* Bids $44.5 mln for 13 licences in U.S. Gulf of Mexico
* Says “resets” exploration campaign offshore U.S.
* Wins six licences, including five operated, in UK (Combines British, U.S. strands)
OSLO, March 23 (Reuters) - Norway’s Statoil was the second top bidder for 13 oil exploration leases in the U.S. Gulf of Mexico and won six licences offshore Britain, it said on Thursday, in a sign it may be looking to boost reserves after slashing costs.
“The importance of oil companies’ ability to replenish reserves after several years of spending cuts is increasing as oil prices stabilize, brokerage RBC Capital Markets said in a note on Thursday.”
Statoil bid a total of $44.5 million for 13 licences in the U.S. Gulf of Mexico, coming second only to Shell and ahead of Hess Corp, Chevron and Exxon, the latest auction results showed.
The company said in a separate statement it had won five new operated licences in the northern North Sea and one in the frontier area west of Scotland, committing to drill at least three wells.
Statoil said its bids for licences in the U.S. Gulf of Mexico meant that the company was “resetting” its exploration campaign there, two months after saying it was considering whether to end it due to poor results.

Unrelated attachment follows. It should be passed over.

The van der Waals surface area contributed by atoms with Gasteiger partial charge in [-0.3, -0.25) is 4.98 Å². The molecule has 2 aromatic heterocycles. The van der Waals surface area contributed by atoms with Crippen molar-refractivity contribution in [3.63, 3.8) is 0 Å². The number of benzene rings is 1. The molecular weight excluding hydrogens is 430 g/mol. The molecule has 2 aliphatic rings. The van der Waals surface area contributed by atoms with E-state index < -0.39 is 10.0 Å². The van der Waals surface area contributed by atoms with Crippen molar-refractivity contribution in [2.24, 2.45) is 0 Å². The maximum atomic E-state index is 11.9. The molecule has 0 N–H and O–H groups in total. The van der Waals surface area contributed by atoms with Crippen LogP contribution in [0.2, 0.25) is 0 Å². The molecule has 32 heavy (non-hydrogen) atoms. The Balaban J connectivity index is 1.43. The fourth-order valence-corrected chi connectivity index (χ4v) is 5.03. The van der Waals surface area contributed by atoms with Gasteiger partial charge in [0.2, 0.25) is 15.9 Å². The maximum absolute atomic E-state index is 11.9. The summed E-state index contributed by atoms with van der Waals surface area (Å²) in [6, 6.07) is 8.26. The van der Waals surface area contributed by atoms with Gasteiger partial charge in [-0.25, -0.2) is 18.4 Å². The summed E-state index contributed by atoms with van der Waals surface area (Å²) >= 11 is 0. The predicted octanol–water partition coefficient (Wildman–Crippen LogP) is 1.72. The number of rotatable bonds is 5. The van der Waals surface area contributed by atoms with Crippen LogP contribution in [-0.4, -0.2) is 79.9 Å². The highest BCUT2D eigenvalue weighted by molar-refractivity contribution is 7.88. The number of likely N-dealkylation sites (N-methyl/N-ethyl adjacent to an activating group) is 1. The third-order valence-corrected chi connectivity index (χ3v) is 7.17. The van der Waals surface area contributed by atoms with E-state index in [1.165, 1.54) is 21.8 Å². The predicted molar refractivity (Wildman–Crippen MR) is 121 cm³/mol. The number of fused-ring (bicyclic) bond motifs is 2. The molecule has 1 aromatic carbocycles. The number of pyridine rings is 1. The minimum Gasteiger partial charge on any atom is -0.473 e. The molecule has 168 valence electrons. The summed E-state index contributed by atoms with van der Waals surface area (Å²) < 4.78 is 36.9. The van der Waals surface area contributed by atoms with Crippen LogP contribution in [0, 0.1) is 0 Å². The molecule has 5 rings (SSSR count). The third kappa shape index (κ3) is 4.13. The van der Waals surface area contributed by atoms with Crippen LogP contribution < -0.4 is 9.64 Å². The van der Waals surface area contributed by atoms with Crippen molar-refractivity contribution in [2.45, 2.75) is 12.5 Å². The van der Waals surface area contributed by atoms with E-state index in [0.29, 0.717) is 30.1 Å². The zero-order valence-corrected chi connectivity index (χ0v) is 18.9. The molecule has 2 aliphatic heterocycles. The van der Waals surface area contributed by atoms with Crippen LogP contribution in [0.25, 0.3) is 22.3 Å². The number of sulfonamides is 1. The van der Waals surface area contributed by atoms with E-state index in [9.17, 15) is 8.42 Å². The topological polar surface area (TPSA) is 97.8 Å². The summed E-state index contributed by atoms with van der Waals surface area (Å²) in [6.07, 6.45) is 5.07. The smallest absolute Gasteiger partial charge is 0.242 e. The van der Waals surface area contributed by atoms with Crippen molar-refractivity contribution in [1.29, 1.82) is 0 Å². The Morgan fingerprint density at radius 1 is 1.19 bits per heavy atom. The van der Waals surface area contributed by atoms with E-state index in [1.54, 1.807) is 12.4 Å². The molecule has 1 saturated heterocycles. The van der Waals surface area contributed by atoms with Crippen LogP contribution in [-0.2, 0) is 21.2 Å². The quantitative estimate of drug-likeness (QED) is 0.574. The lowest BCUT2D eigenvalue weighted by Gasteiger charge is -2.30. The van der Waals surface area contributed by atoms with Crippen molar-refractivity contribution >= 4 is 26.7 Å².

“We continue to believe in the potential of the Gulf of Mexico,” Statoil’s Tore Loeseth, head of exploration in the U.S. and Mexico, said in a statement.
Statoil’s spokesman said the company believed it could be more successful based on the analysis of the seismic data and the lessons from the previous drilling.
The U.S. auctions results are subject to a 90-days formal review and final approval, with no commitment to drill.
Statoil, however, would have to hand back its licences if it fails to spud wells in 5-10 years, depending on water depths.
The company expected its offshore U.S. production to nearly double by 2020 from about 60,000 barrels per day in 2016.
The tender in Britain, which received bids last year, attracted the lowest interest in 14 years, reflecting the drop in appetite for finding new oil in the North Sea due to high costs and weak oil prices.
Brent crude price were trading at over $50 a barrel most of the time in 2017, up from over $40 a barrel in 2016. (Reporting by Nerijus Adomaitis, editing Terje Solsvik and David Evans)